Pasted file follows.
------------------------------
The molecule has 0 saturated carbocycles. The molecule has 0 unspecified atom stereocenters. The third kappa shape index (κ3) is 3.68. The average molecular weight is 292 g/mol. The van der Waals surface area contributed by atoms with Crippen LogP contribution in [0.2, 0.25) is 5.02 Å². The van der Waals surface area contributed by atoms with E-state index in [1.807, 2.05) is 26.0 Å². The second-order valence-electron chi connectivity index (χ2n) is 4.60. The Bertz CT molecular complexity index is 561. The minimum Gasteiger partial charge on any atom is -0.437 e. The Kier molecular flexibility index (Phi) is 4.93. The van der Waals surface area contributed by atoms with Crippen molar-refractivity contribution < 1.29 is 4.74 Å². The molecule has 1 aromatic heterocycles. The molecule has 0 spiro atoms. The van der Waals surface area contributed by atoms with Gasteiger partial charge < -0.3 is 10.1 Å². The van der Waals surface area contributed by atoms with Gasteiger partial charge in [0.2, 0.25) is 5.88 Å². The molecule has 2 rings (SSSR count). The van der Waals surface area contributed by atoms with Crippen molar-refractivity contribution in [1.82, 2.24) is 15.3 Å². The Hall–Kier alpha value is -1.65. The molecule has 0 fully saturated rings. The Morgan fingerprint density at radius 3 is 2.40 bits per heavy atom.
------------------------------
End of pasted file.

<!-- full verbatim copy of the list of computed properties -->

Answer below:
The molecule has 0 saturated carbocycles. The molecule has 0 unspecified atom stereocenters. The third kappa shape index (κ3) is 3.68. The average molecular weight is 292 g/mol. The van der Waals surface area contributed by atoms with Crippen LogP contribution in [0.2, 0.25) is 5.02 Å². The van der Waals surface area contributed by atoms with E-state index in [1.807, 2.05) is 26.0 Å². The second-order valence-electron chi connectivity index (χ2n) is 4.60. The Bertz CT molecular complexity index is 561. The minimum Gasteiger partial charge on any atom is -0.437 e. The Kier molecular flexibility index (Phi) is 4.93. The van der Waals surface area contributed by atoms with Crippen molar-refractivity contribution < 1.29 is 4.74 Å². The molecule has 1 aromatic heterocycles. The molecule has 0 spiro atoms. The van der Waals surface area contributed by atoms with Gasteiger partial charge < -0.3 is 10.1 Å². The van der Waals surface area contributed by atoms with Gasteiger partial charge in [0.2, 0.25) is 5.88 Å². The molecule has 2 rings (SSSR count). The van der Waals surface area contributed by atoms with Crippen molar-refractivity contribution in [1.82, 2.24) is 15.3 Å². The Hall–Kier alpha value is -1.65. The molecule has 0 fully saturated rings. The Morgan fingerprint density at radius 3 is 2.40 bits per heavy atom.